Chapter 20 of the book “What’s So Amazing About Grace” talks about gravity and grace, wherein Yancey pointed out that these are the 2 great forces that rule the universe. Whatever makes us feel superior to other people, whatever tempts us to convey a sense of superiority – that is gravity. On the other hand, grace is all about breaking the moral rules. It is making allowances for everyone’s faults, even though your mind thinks otherwise.

It seems unfair on my point of view to give grace. Wouldn’t it just tolerate the offender to do wrong, instead of allowing that person to reap the consequences of his/her action? How could that person learn how to straighten his/her acts if somebody just said “I forgive you” and never do anything other than that?

This gets me into thinking. The reason why there are many bad people out there is because there are good people who tolerate them. By this statement, I meant to say that good people just say, “Ok, you did wrong – I forgive you”. Forgive? That’s it? No other actions against it?

The moral rules tell us to punish the offender. However, Forgiveness breaks the moral rules.

In God’s point of view, it is entirely mind-boggling different. When you have been slapped in the face, Jesus said to give the other half of your cheek. When you are the offended, Jesus tells you to be the first one to make peace. It’s very strange, right?

While reading through the pages of the last chapter, I was struck by several points of Philip Yancey that really made an impact on my thought life. Here are the major things I have lifted from the pages:

• My pride still tempts me to put on the best front, to clean up appearances. (page 273)

On Sundays, people come to church with those smiles and serene aura that can fool anyone. But on weekdays, most churchgoers do not really live as a Christian – and I have seen a lot of that on others and myself.

• Church should be a haven for people who feel terrible about themselves.

But reality bites hard: the church becomes a place of condemnation for people who do not live up to their Christianity. In my case, I have been away from the church for 11 months. Of course I feel so guilty for not being able to attend fellowships and other ministerial activities. I hunger for the presence of my Christian brothers and sisters. But when I got there, I felt that I don’t belong there anymore.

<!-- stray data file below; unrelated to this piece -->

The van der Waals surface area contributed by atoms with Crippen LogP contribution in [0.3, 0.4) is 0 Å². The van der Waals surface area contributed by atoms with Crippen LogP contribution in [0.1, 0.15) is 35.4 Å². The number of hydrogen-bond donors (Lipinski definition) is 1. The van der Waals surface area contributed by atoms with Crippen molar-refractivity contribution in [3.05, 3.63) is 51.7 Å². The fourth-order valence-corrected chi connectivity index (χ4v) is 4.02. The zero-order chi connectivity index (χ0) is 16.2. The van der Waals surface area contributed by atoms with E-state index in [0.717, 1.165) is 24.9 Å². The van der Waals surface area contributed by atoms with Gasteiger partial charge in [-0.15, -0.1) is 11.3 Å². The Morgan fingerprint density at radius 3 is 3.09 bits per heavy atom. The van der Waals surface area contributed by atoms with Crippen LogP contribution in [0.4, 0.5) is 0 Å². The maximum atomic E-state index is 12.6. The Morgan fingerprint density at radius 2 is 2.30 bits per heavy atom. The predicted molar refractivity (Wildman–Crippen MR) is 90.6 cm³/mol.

In a split second, all eyes were on me –telling me things like, “Ayan kasi umalis alis ka pa ayan tuloy napala mo”, “Pupunta punta ng Manila pero hindi naman makapagtayo ng ministry”.

I already felt terrible about myself, and I accept it. But all these things said to me really hurt me so much. I went back to be cured, and to hear words of encouragement, and to feel love and acceptance.

I remember myself when I was still active in the ministry: I handled the music team, I preach at the pulpit once a month, I handle small groups, and I train would-be leaders. Back then, when I see someone that is not performing their “church” duties, I would become judgemental and say things like, “You need to put God first. If you put God first, you will never miss out any of your “church duties”. I even think things like, “Maybe that person did not really accepted Jesus Christ in the first place, that is why she could not live up to her Christian life”

I am so prideful and self righteous before, that is maybe the reason why God has allowed me to experience 11 months in the desert. At this point, I now know the feeling of someone who struggles to go back to God and be right back on track: because it also happened to me. And the last thing a struggling person wants to hear is condemnation.

• Once my view of myself changed, I began to see the church in a different light too: as a community of people thirsty for grace.

When I was starting out to know about Jesus, I was so immersed and dumbfounded by the fact that a sinner like me has still a place in God’s kingdom. But when I went deeper and deeper in my new found faith, I totally forgot that people come to church because they want to ease their burdens. I realized that the church must be a spiritual hospital for people, and not a hall of judgement where your sins and wrongdoings are magnified and judged.